The Village Green Trees
The story of the planting of the two 'heritage' trees on the The Green in Washington Village by President Jimmy Carter and then Prime Minister James Callaghan in 1977 is fairly widely known. What is also quite well known is that the tree planted by the President died rather quickly and was replaced. In fact, it had to be replaced twice, the second time because of vandalism.
What isn't so well known is what types of tree they were. The Prime Minister planted an English Oak, Quercus robur. The President planted a North American Tulip Tree, Liriodendron tulipa, not the cherry tree that romantics who believe the story of George Washington and 'I cannot tell a lie' would like to believe.
The tulip tree had been brought from America in the hold of an aircraft and unfortunately froze during the journey. Nevertheless, it was brought to Washington and is reported to have spent the night in the Washington Post House hotel, anxiously watched over by US Embassy officials who removed its leaves in an effort to save it. However, it was dead, but the President went ahead with the planting to avoid disappointment for the crowd that came to watch the ceremony.
The following May the American Ambassador to Britain, Mr Kingham Brewster, brought a replacement to Washington and planted it with the help of Mr George Maddison, the Development Corporation's tree nursery foreman. Regrettably, a couple of months later, the upper part of the sapling was snapped by two young vandals who were arrested and charged with criminal damage.
Yet another replacement was sent from America which, like the first two, had been grown from seeds taken from trees which were descendants of those planted by George Washington at his home, Mount Vernon.
It is not clear who planted this one, but it is rumoured that it was done clandestinely by Development Corporation staff. It was protected by a substantial, but very plain, wire mesh surround, as was Prime Minister Callaghan's tree.
Friends of Washington Old Hall Newsletter Autumn 2018
In the summer of 2019 Erland Polden, the Chair of the Friends of Washington Old Hall, met a visitor who told him about the tree we see today on the Green. Part 2 below is that story.
Trees on the Green Village Part 2
“On a Sunday in August  I was clipping the edges of the flower beds during a stint with the 'Village in Bloom' team. I was approached by a man who said he had come to the Village to visit his sister's grave and asked if I knew anything about the poplar tree. I said 'Yes'; he then went on to say that he thought it was not the original tree. I told him he was correct, it was, in fact, the third tree.
Now, Friends will know all about the trees on the Green since our Autumn 2018 Newsletter carried a full account of their history since planting in 1977 [see Part 1 above]. To refresh your memory, the first tree (a North American tulip tree Liriodendron tulipifera) planted by President Carter died of frost during its flight from America, the second was vandalised and the third was planted clandestinely, presumably to try to prevent further vandalism.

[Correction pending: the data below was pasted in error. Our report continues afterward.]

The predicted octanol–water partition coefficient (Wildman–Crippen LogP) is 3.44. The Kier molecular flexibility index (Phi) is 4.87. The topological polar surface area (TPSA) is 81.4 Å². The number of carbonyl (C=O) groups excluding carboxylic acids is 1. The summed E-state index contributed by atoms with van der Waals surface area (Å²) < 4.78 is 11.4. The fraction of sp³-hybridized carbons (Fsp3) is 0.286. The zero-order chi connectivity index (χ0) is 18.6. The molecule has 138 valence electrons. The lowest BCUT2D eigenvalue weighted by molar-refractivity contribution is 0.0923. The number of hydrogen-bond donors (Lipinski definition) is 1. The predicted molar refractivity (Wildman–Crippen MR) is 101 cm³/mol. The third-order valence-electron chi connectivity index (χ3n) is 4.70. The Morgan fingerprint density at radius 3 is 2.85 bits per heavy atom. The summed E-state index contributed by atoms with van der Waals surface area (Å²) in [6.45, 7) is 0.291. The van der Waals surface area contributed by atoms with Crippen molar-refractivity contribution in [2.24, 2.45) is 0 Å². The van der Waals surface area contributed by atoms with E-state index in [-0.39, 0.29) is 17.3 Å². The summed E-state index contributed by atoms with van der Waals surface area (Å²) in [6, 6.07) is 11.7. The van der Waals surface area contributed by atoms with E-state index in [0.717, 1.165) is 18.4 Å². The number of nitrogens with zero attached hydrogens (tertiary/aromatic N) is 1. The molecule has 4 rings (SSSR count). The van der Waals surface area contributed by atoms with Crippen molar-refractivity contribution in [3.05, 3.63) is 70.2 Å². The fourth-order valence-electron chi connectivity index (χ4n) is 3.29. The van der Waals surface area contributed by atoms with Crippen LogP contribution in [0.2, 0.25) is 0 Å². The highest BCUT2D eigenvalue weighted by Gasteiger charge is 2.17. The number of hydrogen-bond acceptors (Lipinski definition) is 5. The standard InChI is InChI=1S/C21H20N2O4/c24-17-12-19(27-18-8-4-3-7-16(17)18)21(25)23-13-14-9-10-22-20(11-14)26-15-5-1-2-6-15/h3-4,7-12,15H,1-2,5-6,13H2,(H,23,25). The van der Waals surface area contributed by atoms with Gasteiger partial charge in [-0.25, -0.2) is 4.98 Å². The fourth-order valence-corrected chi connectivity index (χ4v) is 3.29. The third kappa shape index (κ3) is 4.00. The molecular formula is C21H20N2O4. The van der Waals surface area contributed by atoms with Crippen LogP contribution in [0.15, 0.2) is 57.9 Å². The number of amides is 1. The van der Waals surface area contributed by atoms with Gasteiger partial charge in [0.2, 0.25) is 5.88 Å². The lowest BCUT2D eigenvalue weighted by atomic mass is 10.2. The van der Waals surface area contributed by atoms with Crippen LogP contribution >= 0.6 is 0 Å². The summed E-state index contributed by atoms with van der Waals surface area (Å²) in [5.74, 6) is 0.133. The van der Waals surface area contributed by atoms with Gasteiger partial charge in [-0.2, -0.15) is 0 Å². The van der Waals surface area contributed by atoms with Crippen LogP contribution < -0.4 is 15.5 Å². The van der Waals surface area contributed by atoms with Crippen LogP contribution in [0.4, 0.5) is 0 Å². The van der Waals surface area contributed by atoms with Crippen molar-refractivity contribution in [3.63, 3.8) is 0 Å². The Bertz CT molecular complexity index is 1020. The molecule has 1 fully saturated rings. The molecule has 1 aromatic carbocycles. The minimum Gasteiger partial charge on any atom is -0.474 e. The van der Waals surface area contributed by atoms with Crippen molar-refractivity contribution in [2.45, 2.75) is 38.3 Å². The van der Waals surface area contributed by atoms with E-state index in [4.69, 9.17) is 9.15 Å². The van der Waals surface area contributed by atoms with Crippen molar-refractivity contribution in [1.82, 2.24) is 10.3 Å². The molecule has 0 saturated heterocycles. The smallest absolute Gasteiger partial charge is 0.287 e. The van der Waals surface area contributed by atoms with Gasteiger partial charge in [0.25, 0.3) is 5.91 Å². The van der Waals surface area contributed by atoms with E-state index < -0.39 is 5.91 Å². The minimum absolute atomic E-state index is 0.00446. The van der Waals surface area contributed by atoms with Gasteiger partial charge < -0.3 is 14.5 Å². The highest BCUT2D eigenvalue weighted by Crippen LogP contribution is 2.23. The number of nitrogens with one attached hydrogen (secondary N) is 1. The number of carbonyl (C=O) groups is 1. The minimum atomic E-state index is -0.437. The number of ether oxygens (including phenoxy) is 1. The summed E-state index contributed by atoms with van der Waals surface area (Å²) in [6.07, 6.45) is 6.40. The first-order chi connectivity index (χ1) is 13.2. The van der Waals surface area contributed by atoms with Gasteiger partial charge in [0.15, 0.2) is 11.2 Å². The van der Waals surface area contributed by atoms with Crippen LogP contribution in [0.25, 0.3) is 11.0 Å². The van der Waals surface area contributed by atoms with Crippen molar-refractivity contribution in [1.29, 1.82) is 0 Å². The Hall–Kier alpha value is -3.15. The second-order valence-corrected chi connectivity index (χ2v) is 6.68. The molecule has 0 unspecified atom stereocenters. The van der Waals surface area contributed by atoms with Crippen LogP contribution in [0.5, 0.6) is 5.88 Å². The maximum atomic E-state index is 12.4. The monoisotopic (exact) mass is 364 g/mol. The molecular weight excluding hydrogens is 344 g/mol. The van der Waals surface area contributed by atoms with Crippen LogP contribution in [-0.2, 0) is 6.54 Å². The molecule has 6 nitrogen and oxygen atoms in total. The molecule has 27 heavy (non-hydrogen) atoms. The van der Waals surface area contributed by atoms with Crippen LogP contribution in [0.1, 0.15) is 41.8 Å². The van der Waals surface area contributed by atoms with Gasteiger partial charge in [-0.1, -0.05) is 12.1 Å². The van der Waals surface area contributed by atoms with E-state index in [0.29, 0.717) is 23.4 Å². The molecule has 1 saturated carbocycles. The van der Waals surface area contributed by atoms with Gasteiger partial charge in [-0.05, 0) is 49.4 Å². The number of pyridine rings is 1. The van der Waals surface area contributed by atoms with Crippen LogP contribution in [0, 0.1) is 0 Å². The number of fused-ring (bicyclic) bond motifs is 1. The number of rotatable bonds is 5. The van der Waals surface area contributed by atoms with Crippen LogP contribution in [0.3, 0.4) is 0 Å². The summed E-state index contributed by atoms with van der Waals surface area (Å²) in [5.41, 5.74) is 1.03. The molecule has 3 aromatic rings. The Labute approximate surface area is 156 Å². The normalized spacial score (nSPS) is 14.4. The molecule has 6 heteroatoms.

What he then said came as a complete surprise and excited me.
'My father worked for the Development Corporation as a horticulturalist. He took a cutting from the original tree. It survived and when he moved away to Herefordshire he took it with him and planted it in his new garden. It thrived and is now as big as the one you have.'
He showed me a recent photograph of a flower on his father's tree. I pointed out that it could not have come from a cutting from the first tree as that was dead when planted. However, it seems very likely that it was a cutting from the second tree that, although vandalised, had enough left to provide a viable cutting.
I was so intrigued by this story that I enquired further about his father. His name was Christopher Greenway. His son, Julian, told me that they lived at No 1 Albany Central. While there his father created a new rose called 'Drifter's Escape' (named after the Bob Dylan song) which he planted in the front garden. Julian told me he intended to visit the house and if the rose was still there ask if he could take cuttings.
Christopher and his family moved to Herefordshire in 1989, since when he has been a regular contributor on horticultural matters to a local magazine called 'The Signal'.
Since our meeting Julian has been in touch to say that he was successful in taking cuttings from the rose. His father's health is now not of the best but he still has fond memories of living and working in Washington. He must have had some contact with the 'Friends' during that time as he has an Old Hall mug that he cherishes.
If Julian's cuttings succeed it would surely be very appropriate if one of them could find a place in a flower bed on the Green close to our poplar tree.
This is, I believe, the first time that this story has been made public and certainly deserves to be recorded as a little more light thrown on a significant event in the history of Washington Village.
It also raises an intriguing question; was Christopher Greenway the clandestine planter of the third flowering poplar?
Sadly Christopher Greenway died in November 2019.
Footnote: For the horticulturally minded the following information about the rose 'Drifter's Escape' comes from 'The Encyclopedia of Rose Science': Drifter's Escape F, or, 1971; flowers vermilion, semi-dbl., 10 petals, 3-3.5 in; foliage glossy, reddish when young; [Orangeade x Orange Sensation]; Greenway
Friends of Washington Old Hall Newsletter Autumn 2019